On December 7, 1941 the Japanese attacked Pearl Harbor, bringing the United States into the global conflict known as World War II. The impact of this war was felt by civilians as well as soldiers, as the nation transformed itself from a peacetime to a wartime economy. For some, the war brought opportunity; for others, it brought a challenge to their patriotism and a curtailment of their rights as citizens. And, when the war ended, the map of the world had been redrawn, both physically and diplomatically. The dominance of Europe in world affairs had ended and two new superpowers—the Soviet Union and the United States-- had emerged. The American domestic landscape changed as well: the postwar years saw the reinvigoration of an African American civil rights movement, the rise of anti-communist hysteria, and, by the 1960s, a new challenge to the status quo by American youth.
In this issue, leading scholars explore the war years and their aftermath. In “America’s Depression, America’s War: A Study in Contrasts,” Professor David M. Kennedy analyzes the role that war mobilization played in ending the Great Depression, and reminds us of the differences between an economic crisis and a military crisis. Professor Allan M. Winkler gives us a vivid description of “The World War II Home Front,” taking us into the homes and factories of the 1940s. In their essay, “Every Citizen a Soldier: World War II Posters on the American Home Front,” William L. Bird Jr. and Harry Rubenstein, Curators at the National Museum of American History, Smithsonian Institution, provide an expert analysis of the visual propaganda that spurred support for the war. Professor Julie Des Jardins examines the tragic impact of the war on America’s citizens of Japanese origin. In “From Citizen to Enemy: The Tragedy of Japanese Internment,” she shows us the difficulties facing not only those who lived through internment but also those who sought to honor their memory. With his essay, “Patriotism Crosses the Color Line: African Americans and World War II,” Professor Clarence Taylor reminds us of the role African American soldiers played in the conflict—and the role their military service played in shaping the racial politics that followed in peacetime. Taken together, these essays help us appreciate the complexity of mobilization for modern warfare and drive home the impact of events on the world stage upon domestic affairs.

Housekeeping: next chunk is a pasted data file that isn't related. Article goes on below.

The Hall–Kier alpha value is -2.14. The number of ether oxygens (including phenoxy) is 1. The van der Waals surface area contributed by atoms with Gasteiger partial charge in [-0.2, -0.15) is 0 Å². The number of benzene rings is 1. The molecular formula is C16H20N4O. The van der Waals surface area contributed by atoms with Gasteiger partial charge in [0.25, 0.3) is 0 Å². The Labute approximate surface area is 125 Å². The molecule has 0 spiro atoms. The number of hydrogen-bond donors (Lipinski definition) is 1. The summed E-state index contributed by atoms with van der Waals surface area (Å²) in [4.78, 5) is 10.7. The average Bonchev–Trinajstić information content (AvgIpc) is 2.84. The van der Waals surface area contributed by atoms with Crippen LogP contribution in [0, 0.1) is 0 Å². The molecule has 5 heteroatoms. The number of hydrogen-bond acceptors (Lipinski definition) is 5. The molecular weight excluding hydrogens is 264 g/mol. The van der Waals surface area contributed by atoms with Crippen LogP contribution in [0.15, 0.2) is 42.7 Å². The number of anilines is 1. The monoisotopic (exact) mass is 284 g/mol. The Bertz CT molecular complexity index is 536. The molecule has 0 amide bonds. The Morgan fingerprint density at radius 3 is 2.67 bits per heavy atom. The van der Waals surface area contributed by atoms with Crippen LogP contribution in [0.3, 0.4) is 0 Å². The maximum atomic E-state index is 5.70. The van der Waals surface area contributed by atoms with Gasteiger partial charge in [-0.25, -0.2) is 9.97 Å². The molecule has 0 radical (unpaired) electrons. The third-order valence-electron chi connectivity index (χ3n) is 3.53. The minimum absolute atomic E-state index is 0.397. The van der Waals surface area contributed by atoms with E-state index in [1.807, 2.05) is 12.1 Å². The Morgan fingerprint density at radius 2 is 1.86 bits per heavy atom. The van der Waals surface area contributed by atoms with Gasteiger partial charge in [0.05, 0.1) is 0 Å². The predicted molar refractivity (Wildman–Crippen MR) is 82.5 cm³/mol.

As always, History Now provides you with lesson plans for elementary, middle and high school classes. And Mary-Jo Kline provides a wealth of resources, on the web and in the libraries, that can be used to create your own lessons on the war. Don't miss the interactive feature for this issue: a slideshow of World War II propaganda posters, brought to you by our contributors from the National Museum of American History.
We wish you all happy holidays and hope you will turn to History Now again in March of 2008 when we will devote the issue to biographies of women, famous and little known, whose lives illuminate our American past and whose deeds helped shape our history.
Editor, History Now
Carol Berkin is Presidential Professor of History at Baruch College and The Graduate Center, City University of New York. She is the author of several books including Jonathan Sewall: Odyssey of an American Conservative, First Generations: Women in Colonial America, A Brilliant Solution: Inventing the American Constitution, and Revolutionary Mothers: Women in the Struggle for America's Independence.